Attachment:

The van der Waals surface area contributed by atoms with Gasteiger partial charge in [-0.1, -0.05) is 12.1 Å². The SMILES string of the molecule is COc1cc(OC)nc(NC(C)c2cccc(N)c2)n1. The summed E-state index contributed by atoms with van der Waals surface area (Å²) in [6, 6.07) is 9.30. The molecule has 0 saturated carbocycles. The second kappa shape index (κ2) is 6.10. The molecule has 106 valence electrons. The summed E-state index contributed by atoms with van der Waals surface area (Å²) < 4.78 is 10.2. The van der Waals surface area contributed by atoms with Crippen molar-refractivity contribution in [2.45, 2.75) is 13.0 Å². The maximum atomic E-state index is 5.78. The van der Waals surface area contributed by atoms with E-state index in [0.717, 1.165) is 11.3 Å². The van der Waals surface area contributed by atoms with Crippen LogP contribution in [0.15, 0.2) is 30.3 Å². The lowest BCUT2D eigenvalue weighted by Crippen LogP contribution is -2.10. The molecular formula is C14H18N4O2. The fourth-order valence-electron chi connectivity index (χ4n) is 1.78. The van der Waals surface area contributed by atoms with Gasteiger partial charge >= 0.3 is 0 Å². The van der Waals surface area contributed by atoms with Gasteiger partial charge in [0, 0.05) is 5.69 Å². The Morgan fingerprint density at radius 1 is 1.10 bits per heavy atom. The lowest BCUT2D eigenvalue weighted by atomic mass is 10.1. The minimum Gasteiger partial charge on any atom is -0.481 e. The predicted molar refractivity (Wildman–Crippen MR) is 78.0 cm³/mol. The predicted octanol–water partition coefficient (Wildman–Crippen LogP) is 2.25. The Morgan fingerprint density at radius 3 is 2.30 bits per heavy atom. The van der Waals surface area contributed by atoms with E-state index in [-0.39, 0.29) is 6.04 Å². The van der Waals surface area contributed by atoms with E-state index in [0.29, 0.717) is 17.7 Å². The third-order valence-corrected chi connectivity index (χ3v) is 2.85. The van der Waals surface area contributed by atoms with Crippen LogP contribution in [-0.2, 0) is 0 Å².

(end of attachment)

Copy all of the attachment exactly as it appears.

The van der Waals surface area contributed by atoms with Gasteiger partial charge in [-0.1, -0.05) is 12.1 Å². The SMILES string of the molecule is COc1cc(OC)nc(NC(C)c2cccc(N)c2)n1. The summed E-state index contributed by atoms with van der Waals surface area (Å²) in [6, 6.07) is 9.30. The molecule has 0 saturated carbocycles. The second kappa shape index (κ2) is 6.10. The molecule has 106 valence electrons. The summed E-state index contributed by atoms with van der Waals surface area (Å²) < 4.78 is 10.2. The van der Waals surface area contributed by atoms with Crippen molar-refractivity contribution in [2.45, 2.75) is 13.0 Å². The maximum atomic E-state index is 5.78. The van der Waals surface area contributed by atoms with E-state index in [0.717, 1.165) is 11.3 Å². The van der Waals surface area contributed by atoms with Crippen LogP contribution in [0.15, 0.2) is 30.3 Å². The lowest BCUT2D eigenvalue weighted by Crippen LogP contribution is -2.10. The molecular formula is C14H18N4O2. The fourth-order valence-electron chi connectivity index (χ4n) is 1.78. The van der Waals surface area contributed by atoms with Gasteiger partial charge >= 0.3 is 0 Å². The van der Waals surface area contributed by atoms with Gasteiger partial charge in [0, 0.05) is 5.69 Å². The Morgan fingerprint density at radius 1 is 1.10 bits per heavy atom. The lowest BCUT2D eigenvalue weighted by atomic mass is 10.1. The minimum Gasteiger partial charge on any atom is -0.481 e. The predicted molar refractivity (Wildman–Crippen MR) is 78.0 cm³/mol. The predicted octanol–water partition coefficient (Wildman–Crippen LogP) is 2.25. The Morgan fingerprint density at radius 3 is 2.30 bits per heavy atom. The van der Waals surface area contributed by atoms with E-state index in [-0.39, 0.29) is 6.04 Å². The van der Waals surface area contributed by atoms with E-state index in [0.29, 0.717) is 17.7 Å². The third-order valence-corrected chi connectivity index (χ3v) is 2.85. The van der Waals surface area contributed by atoms with Crippen LogP contribution in [-0.2, 0) is 0 Å².